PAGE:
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Learning is A Journey

It’s like trip planning, except with more instructional design #

My takeaway from the Educational Goals, Instruction, and Assessment class taught by Sharon Carver, Fall 2015.

In Fall 2015, I had the chance to take Educational Goals, Instruction, and Assessment class taught by Sharon Carver. The class revolves around applied learning sciences, where we learned things about knowledge gaps, instruction design, and designing research for instructional design, among other things. This post is my takeaway — the big ideas I learned in class. Here, I use the analogy of learning as a journey, where teachers are the trip planners.

Photo by Annie Spratt on Unsplash
Photo by Annie Spratt on Unsplash

Know Who You’re Going With #

Who are your learners? It’s going to be a completely different trip when you’re going with children and when you’re going with teenagers. Identify their context and get to know your learners. It is always important to make sure everyone feels included, and this can only happen if you make an effort to get to know them. Knowing your learners will help you understand and plan how you’re going to help them in learning.

“Teaching occurs only when learning takes place.” — Bain

What are they bringing? #

Realistically, there will be no two learners who are exactly the same. Your learners will differ in development stages, knowledge base, and other individual differences. Some of these you can change, some others you just have to anticipate and accommodate. A learner’s development always changes with time, their knowledge base are relatively changeable, while their individual differences have to do with who they are as a person and are generally stable.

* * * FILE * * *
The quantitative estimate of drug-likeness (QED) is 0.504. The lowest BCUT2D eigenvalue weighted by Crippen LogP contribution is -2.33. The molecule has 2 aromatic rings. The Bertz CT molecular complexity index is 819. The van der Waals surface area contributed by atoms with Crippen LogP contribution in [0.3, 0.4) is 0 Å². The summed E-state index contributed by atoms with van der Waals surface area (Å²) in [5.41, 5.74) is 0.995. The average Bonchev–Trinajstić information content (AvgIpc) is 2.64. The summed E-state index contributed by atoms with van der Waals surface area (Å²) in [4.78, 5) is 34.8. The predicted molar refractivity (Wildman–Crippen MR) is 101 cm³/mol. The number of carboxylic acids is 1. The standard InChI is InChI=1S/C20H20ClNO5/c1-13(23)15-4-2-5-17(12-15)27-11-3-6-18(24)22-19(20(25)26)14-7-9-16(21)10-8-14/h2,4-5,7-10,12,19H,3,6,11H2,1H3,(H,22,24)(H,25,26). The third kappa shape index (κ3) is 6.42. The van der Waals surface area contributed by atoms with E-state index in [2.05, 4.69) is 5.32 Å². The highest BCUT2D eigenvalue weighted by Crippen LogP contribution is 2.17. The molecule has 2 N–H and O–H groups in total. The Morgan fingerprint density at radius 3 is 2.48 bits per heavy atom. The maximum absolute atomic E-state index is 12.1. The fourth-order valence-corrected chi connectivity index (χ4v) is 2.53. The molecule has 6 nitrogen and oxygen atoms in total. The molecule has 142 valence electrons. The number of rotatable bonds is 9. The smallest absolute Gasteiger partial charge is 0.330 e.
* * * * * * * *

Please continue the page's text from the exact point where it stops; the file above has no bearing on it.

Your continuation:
Learners come into your class at different stages of development and domain mastery. Know that you can establish prerequisites (the bare minimum to survive your class), but realize that your learners will still be different in some ways. Figure out these differences; find out how much your learners know by the time you start the class, and determine what would be appropriate to teach them — what would be too easy, and what would be too hard for your learners? Find a comfortable place in between. Strategize what you’ll have to do to help everyone get to (roughly) the same point by the end. Help your learners let go of the faulty knowledge they may have, and help them build on the things that are accurate and appropriate.

Aside from the things you can change, there are also learners’ conditions that are simply who they are. Identify learners by their neuro-developmental profile (there’s also multiple intelligences, but this is the grouping I prefer) and anticipate differences. Provide scaffolds for those you think might lag behind, and push the ones who you think might excel even further.


Where are they going? #